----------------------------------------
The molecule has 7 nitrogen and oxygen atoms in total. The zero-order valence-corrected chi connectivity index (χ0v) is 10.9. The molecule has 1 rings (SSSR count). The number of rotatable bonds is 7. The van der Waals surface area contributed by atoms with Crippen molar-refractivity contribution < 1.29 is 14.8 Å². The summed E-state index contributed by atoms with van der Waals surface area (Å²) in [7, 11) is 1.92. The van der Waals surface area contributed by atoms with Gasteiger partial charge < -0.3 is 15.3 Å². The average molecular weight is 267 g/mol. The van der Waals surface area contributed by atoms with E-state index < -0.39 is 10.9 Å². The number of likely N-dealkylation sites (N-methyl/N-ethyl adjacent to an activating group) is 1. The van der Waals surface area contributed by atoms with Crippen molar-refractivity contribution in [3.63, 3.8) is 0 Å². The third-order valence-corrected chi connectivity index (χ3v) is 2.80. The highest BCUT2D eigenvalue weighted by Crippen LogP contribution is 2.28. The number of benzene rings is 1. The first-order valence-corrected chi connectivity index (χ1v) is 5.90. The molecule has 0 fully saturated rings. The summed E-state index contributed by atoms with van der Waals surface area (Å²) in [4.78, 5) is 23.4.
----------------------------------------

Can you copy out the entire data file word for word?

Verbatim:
The molecule has 7 nitrogen and oxygen atoms in total. The zero-order valence-corrected chi connectivity index (χ0v) is 10.9. The molecule has 1 rings (SSSR count). The number of rotatable bonds is 7. The van der Waals surface area contributed by atoms with Crippen molar-refractivity contribution < 1.29 is 14.8 Å². The summed E-state index contributed by atoms with van der Waals surface area (Å²) in [7, 11) is 1.92. The van der Waals surface area contributed by atoms with Gasteiger partial charge < -0.3 is 15.3 Å². The average molecular weight is 267 g/mol. The van der Waals surface area contributed by atoms with E-state index < -0.39 is 10.9 Å². The number of likely N-dealkylation sites (N-methyl/N-ethyl adjacent to an activating group) is 1. The van der Waals surface area contributed by atoms with Crippen molar-refractivity contribution in [3.63, 3.8) is 0 Å². The third-order valence-corrected chi connectivity index (χ3v) is 2.80. The highest BCUT2D eigenvalue weighted by Crippen LogP contribution is 2.28. The number of benzene rings is 1. The first-order valence-corrected chi connectivity index (χ1v) is 5.90. The molecule has 0 fully saturated rings. The summed E-state index contributed by atoms with van der Waals surface area (Å²) in [4.78, 5) is 23.4.